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At The Appetite-Cure
by [?]

‘Restrain myself, is it? Give yourself no uneasiness. You are going to save money by me. The idea of coaxing a sick man’s appetite back with this buzzard-fare is clear insanity.’

I said it with bitterness, for I felt outraged by this calm, cold talk over these heartless new engines of assassination. The doctor looked grieved, but not offended. He laid the bill of fare of the commode at my bed’s head, ‘so that it would be handy,’ and said:

‘Yours is not the worst case I have encountered, by any means; still it is a bad one and requires robust treatment; therefore I shall be gratified if you will restrain yourself and skip down to No. 15 and begin with that.’

Then he left me and I began to undress, for I was dog-tired and very sleepy. I slept fifteen hours and woke up finely refreshed at ten the next morning. Vienna coffee! It was the first thing I thought of–that unapproachable luxury–that sumptuous coffee-house coffee, compared with which all other European coffee and all American hotel coffee is mere fluid poverty. I rang, and ordered it; also Vienna bread, that delicious invention. The servant spoke through the wicket in the door and said– but you know what he said. He referred me to the bill of fare. I allowed him to go–I had no further use for him.

After the bath I dressed and started for a walk, and got as far as the door. It was locked on the outside. I rang, and the servant came and explained that it was another rule. The seclusion of the patient was required until after the first meal. I had not been particularly anxious to get out before; but it was different now. Being locked in makes a person wishful to get out. I soon began to find it difficult to put in the time. At two o’clock I had been twenty-six hours without food. I had been growing hungry for some time; I recognised that I was not only hungry now, but hungry with a strong adjective in front of it. Yet I was not hungry enough to face the bill of fare.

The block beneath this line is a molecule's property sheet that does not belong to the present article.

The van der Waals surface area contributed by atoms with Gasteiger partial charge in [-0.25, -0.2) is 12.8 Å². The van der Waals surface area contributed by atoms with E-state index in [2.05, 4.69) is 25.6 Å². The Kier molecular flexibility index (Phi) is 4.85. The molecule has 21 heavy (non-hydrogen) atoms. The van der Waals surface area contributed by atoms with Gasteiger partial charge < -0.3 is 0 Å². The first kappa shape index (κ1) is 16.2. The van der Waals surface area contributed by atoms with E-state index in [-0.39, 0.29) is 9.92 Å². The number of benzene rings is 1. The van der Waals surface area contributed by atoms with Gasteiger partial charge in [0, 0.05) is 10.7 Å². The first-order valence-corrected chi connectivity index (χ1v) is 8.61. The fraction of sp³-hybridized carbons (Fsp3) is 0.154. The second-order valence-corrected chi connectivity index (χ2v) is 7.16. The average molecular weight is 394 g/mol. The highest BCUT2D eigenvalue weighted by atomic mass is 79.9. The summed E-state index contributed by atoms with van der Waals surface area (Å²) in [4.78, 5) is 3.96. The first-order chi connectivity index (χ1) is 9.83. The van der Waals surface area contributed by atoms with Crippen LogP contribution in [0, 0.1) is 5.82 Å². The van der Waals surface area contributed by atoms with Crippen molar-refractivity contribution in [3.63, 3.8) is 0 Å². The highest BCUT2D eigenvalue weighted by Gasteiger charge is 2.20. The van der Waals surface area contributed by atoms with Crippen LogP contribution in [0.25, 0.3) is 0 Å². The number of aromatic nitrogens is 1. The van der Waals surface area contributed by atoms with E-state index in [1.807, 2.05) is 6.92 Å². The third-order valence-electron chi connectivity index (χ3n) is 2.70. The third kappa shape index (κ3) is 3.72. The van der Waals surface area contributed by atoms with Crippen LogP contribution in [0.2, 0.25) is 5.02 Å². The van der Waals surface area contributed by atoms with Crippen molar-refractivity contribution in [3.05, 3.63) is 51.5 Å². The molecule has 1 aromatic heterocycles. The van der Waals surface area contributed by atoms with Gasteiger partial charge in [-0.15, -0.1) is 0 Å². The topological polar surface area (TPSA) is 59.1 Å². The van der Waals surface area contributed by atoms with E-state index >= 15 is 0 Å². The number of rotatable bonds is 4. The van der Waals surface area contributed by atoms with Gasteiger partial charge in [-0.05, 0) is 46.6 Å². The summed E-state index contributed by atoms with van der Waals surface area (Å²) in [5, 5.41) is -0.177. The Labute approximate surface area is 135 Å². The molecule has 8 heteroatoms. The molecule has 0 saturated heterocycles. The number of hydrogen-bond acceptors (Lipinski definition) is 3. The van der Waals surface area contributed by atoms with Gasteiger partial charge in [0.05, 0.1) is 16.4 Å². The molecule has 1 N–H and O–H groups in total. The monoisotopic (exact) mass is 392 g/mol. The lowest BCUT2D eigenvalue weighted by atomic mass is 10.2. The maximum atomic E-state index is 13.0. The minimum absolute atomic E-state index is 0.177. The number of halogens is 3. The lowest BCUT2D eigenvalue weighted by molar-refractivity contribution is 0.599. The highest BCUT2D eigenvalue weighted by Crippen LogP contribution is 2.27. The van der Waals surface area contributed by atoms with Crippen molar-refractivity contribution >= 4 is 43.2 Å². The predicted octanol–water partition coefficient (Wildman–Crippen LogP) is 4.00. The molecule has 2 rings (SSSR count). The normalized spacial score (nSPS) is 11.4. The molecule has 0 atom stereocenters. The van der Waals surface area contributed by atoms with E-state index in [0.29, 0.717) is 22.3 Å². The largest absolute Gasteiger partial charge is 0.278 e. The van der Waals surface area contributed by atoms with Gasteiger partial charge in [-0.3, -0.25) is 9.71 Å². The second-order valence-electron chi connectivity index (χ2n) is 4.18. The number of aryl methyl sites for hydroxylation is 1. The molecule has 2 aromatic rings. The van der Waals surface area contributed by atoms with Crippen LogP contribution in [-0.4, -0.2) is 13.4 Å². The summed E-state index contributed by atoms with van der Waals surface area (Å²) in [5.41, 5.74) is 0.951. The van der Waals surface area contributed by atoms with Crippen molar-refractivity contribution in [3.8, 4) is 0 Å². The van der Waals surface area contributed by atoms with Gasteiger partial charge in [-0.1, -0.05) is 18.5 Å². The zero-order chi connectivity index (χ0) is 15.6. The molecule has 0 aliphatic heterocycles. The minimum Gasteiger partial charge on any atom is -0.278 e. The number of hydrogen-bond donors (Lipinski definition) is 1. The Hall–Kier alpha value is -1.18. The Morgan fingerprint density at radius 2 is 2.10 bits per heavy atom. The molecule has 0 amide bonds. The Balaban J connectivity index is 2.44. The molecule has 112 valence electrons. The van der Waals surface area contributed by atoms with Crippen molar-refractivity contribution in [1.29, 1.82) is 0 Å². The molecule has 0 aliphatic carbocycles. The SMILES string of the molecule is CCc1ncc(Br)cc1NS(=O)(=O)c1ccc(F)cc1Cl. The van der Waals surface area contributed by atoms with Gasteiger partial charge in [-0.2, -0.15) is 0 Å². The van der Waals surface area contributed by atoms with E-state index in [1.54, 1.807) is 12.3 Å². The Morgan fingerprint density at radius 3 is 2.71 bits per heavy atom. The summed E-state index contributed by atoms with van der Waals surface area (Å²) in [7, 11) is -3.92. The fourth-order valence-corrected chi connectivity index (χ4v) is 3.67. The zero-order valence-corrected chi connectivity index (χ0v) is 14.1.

I must put in the time somehow. I would read and smoke. I did it; hour by hour. The books were all of one breed–shipwrecks; people lost in deserts; people shut up in caved-in mines; people starving in besieged cities. I read about all the revolting dishes that ever famishing men had stayed their hunger with. During the first hours these things nauseated me: hours followed in which they did not so affect me; still other hours followed in which I found myself smacking my lips over some tolerably infernal messes. When I had been without food forty-five hours I ran eagerly to the bell and ordered the second dish in the bill, which was a sort of dumplings containing a compost made of caviar and tar.

It was refused me. During the next fifteen hours I visited the bell every now and then and ordered a dish that was further down the list. Always a refusal. But I was conquering prejudice after prejudice, right along; I was making sure progress; I was creeping up on No. 15 with deadly certainty, and my heart beat faster and faster, my hopes rose higher and higher.

At last when food had not passed my lips for sixty hours, victory was mine, and I ordered No. 15:

‘Soft-boiled spring chicken–in the egg; six dozen, hot and fragrant!’

In fifteen minutes it was there; and the doctor along with it, rubbing his hands with joy. He said with great excitement:

‘It’s a cure, it’s a cure! I knew I could do it. Dear sir, my grand system never failed–never. You’ve got your appetite back–you know you have; say it and make me happy.’